For years I have been talking about the importance of blood sugar control in the context of age-related disease. I spend hours speaking about it in my lectures and even more time counseling patients in clinic about the dangers of elevated blood sugar. Chronically elevated blood sugar accelerates the aging process and predisposes you to a whole host of diseases: cancer, diabetes, hardening of the arteries and even Alzheimer’s disease. Let’s face it; most so-called age-related diseases are underpinned by metabolic disarray caused by inflammation run amok and the insulin-resistant state, or the product of chronically elevated blood sugar. That said, you could delay or frankly discourage the onset of these diseases by keeping these factors in check. Novel thought, right? But ideas are easy; it’s the execution that sometimes proves difficult. No longer, thanks to technology. And companies like Google have had their eye (or more specifically, their contact lenses) on such technologies for years.
Abbott Laboratories has recently introduced the Freestyle Libre blood glucose monitoring system. It works like this. A small button-style sensor is applied to the outer arm via an insertion device. The sensor interfaces via near-field communication with a handheld meter. Wave the meter over the sensor and voila, instantaneous blood sugar reading. No needle sticks (although a small needle is located on the undersurface of the sensor and superficially pierces the skin at the time of insertion) and no blood. Check your sugar as often as you’d like! The sensor will also assess and log your blood sugar every fifteen minutes regardless for trend tracking. This is graphically displayed every time you manually check your blood sugar. Small device, a lot of very useful information or as I always call it “actionable data.” The acquisition of data for the sake of acquiring it is… worthless. Not the case here.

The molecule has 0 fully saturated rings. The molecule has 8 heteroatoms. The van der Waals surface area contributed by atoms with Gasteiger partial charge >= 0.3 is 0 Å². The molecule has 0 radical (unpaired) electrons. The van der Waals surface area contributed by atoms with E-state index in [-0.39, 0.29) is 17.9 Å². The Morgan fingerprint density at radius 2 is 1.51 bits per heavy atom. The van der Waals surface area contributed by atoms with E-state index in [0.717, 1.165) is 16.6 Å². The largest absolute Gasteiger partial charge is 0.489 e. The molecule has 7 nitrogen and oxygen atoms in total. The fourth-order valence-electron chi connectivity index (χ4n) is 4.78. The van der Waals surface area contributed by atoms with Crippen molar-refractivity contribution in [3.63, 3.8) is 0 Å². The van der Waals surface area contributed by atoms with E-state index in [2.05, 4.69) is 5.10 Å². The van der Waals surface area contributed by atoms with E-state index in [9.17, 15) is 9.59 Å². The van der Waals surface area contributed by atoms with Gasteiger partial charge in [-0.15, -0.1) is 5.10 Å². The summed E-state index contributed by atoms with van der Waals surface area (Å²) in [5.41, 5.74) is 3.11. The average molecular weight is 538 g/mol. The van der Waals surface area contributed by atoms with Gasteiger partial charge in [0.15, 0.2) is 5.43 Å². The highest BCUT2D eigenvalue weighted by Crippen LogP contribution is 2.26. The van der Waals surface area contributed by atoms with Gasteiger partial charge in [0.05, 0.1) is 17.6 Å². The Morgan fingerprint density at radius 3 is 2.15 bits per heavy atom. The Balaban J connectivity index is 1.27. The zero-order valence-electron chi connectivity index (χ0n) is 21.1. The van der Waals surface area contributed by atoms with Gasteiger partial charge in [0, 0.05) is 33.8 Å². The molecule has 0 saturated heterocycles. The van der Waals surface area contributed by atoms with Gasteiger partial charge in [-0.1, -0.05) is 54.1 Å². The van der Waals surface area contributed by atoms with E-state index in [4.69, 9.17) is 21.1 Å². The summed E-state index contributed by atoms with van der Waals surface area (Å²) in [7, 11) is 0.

You can use the Libre to assess your blood sugar response to a particular meal, exercise, and even supplements. And what about in response to, and this applies to me, aberrant sleep habits and other stressors (personal, professional and financial)? I can tell you from first-hand experience using the Libre that the data have been enlightening, to say the least. Mind you; I am not diabetic.
Stress, in particular, can drive blood sugars through the roof. And yes, I am “accustomed” to the rigors of the job, the 3 A.M. surgeries, training and the other stressors I assume on a daily basis, but by no means does that translate to immunity to the physiologic effects of cortisol. Elevated levels of cortisol will drive sugars through the roof! Hell, you may as well be eating a Snicker’s bar. And here’s the problem, this phenomenon is understated by mainstream medicine as was, until recently, the toll that even mild elevations in systolic pressure take on the cardiovascular system and ultimately one’s risk for a vascular event (stroke or heart attack).
The truth is many Americans (and people worldwide) are living their lives under insurmountable amounts of stress that, like elevated blood pressure, wreaks havoc on the body. And to boot, many eat poorly and don’t exercise! Hmm… Does it surprise you to learn that the health burden in this country continues to rise despite the advent of technology? We’re better at diagnosing age-related disease and their counterparts but certainly no better at preventing them. Such blood-free monitoring systems may turn the tide, however.
So how do you get access to a Libre flash glucose monitor? Learn about our Diabetes Reversal Protocol (incorporating the Libre flash glucose monitor) by CLICKING HERE. Not diabetic? That may be true, but keep in mind that that 1/3 of adults in America are pre-diabetic (CDC report, 2017). Why not get a jump on it now? Just food for thought...